One embodiment is directed to a computer storage environment comprising at least one chunking/hashing unit that receives input data from at least one source, wherein the at least one chunking/hashing unit processes at least some of the input data to output a plurality of data blocks from the at least some of the input data and a content address for each of the plurality of data blocks, wherein a content address for a corresponding data block is generated based, at least in part, on the content of the corresponding data block. The computer storage environment further comprises a plurality of object addressable storage devices to store at least some of the plurality of data blocks output from the at least one chunking/hashing unit. The computer storage environment comprises at least one processor programmed to, for each one of the plurality of data blocks output from the at least one chunking/hashing unit, make a determination as to which of the plurality of object addressable storage devices is to control storage of the one of the plurality of data blocks output from the at least one chunking/hashing unit. Each of the plurality of object addressable storage devices comprises at least one processor programmed to, in response to receipt from the at least one chunking/hashing unit of a received one of the plurality of data blocks: determine whether the received one of the plurality of data blocks is a duplicate of another data block previously stored on the computer storage environment; and control storage of the received one of the plurality of data blocks on the computer storage environment when it is determined that the received one of the plurality of data blocks is not a duplicate of another data block previously stored on the computer storage environment.

Another embodiment is directed to an object addressable storage system for use in a computer storage environment that includes at least one chunking/hashing unit that receives input data from at least one source and processes at least some of the input data to output a plurality of data blocks from the at least some of the input data and a content address for each of the plurality of data blocks, wherein a content address for a corresponding data block is generated based, at least in part, on the content of the corresponding data block. The storage system comprises at least one storage medium and at least one processor. The at least one processor is programmed to: provide an object addressable storage interface that receives at least some of the plurality of data blocks output from the at least one chunking/hashing unit; and in response to receipt from the at least one chunking/hashing unit of a received one of the plurality of data blocks, determine whether the received one of the plurality of data blocks is a duplicate of another data block previously stored on the object addressable storage system; and store the received one of the plurality of data blocks on the at least one storage medium when it is determined that the received one of the plurality of data blocks is not a duplicate of another data block previously stored on the object addressable storage system.

A further embodiment is directed to a method comprising acts of: (A) processing at least some received input data to output a plurality of data blocks from the at least some of the input data and a content address for each of the plurality of data blocks, wherein a content address for a corresponding data block is generated based, at least in part, on the content of the corresponding data block; (B) processing each one of the plurality of data blocks at one of a plurality of object addressable storage devices, determined from among the plurality of object addressable storage devices based upon the content address of the one the plurality of data blocks, to determine whether the one of the plurality of data blocks is a duplicate of another data block previously stored on the plurality of object addressable storage devices; and (C) storing on at least one of the plurality of object addressable storage devices each one of the plurality of data blocks determined in the act (B) to not be a duplicate of another data block previously stored on the plurality of object addressable storage devices.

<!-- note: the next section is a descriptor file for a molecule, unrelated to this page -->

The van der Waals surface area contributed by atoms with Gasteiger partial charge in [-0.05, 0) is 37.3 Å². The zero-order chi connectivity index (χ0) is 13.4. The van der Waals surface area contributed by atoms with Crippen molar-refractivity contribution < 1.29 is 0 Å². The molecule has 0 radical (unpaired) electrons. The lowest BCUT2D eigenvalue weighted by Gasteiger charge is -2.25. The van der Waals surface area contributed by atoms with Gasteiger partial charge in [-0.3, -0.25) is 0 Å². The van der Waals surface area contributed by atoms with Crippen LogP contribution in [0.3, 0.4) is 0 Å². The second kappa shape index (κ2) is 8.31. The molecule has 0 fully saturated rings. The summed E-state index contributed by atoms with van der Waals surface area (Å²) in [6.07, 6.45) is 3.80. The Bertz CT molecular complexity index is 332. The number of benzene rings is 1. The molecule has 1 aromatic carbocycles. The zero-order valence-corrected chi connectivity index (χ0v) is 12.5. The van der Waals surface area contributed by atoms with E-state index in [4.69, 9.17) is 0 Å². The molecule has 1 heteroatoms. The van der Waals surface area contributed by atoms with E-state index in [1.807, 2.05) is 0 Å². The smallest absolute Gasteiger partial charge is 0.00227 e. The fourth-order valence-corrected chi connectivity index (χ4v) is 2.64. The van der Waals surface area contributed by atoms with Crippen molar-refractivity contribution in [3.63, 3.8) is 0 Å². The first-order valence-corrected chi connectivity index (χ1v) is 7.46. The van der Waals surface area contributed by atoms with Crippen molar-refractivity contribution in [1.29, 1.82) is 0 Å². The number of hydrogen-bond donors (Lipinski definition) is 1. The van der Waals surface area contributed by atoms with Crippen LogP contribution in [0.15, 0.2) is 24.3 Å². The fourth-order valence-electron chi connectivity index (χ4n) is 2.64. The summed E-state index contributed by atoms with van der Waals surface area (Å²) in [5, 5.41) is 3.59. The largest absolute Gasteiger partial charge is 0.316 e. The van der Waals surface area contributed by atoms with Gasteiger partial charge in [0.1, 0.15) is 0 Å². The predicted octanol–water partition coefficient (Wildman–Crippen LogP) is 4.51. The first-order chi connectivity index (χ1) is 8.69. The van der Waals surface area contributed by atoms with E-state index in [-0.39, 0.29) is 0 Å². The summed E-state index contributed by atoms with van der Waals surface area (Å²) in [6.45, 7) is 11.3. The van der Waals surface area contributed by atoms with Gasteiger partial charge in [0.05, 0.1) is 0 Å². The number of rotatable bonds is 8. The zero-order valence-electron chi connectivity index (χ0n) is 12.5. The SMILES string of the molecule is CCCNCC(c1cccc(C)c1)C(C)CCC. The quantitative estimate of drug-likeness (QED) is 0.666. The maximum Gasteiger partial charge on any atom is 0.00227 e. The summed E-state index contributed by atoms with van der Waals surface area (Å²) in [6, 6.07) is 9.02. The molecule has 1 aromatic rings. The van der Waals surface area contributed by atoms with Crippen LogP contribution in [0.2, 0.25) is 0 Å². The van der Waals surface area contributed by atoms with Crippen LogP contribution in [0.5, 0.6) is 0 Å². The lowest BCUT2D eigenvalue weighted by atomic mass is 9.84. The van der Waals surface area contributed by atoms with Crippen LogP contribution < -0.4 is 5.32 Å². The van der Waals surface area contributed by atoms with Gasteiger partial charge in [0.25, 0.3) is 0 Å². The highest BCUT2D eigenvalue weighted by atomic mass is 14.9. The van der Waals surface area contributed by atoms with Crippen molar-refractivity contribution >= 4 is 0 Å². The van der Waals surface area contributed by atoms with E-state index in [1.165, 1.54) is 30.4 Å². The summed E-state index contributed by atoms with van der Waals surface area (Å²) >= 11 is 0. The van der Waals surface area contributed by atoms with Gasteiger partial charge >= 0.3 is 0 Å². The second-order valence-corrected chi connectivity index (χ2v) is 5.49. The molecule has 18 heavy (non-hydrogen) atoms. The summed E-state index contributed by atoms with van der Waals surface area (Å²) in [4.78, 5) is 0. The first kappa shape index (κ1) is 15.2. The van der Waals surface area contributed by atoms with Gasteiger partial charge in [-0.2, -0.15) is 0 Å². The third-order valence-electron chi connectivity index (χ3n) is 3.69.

BRIEF DESCRIPTION OF DRAWINGS

The accompanying drawings are not intended to be drawn to scale. In the drawings, each identical or nearly identical component that is illustrated in various figures is represented by a like numeral. For purposes of clarity, not every component may be labeled in every drawing. In the drawings:

FIG. 1 is a block diagram of a conventional system for performing data de-duplication;

FIG. 2 is a block diagram of a system in accordance with some embodiments of the present invention in which a hashing unit forwards all data blocks to a storage environment which makes a determination of whether each block is unique prior to storing the block;

FIG. 3 is a block diagram of a system in accordance with some embodiments of the present invention in which the storage environment includes a plurality of storage devices that can operate in a distributed manner to perform determinations of whether data blocks are unique or already stored on the storage environment;

FIG. 4 is a block diagram of a storage device on which aspects of the present invention can be implemented; and

FIG. 5 illustrates a content address for a data block being conceptually divided into one part that addresses a particular storage device and another part that addresses the data block within that storage device in accordance with some embodiments.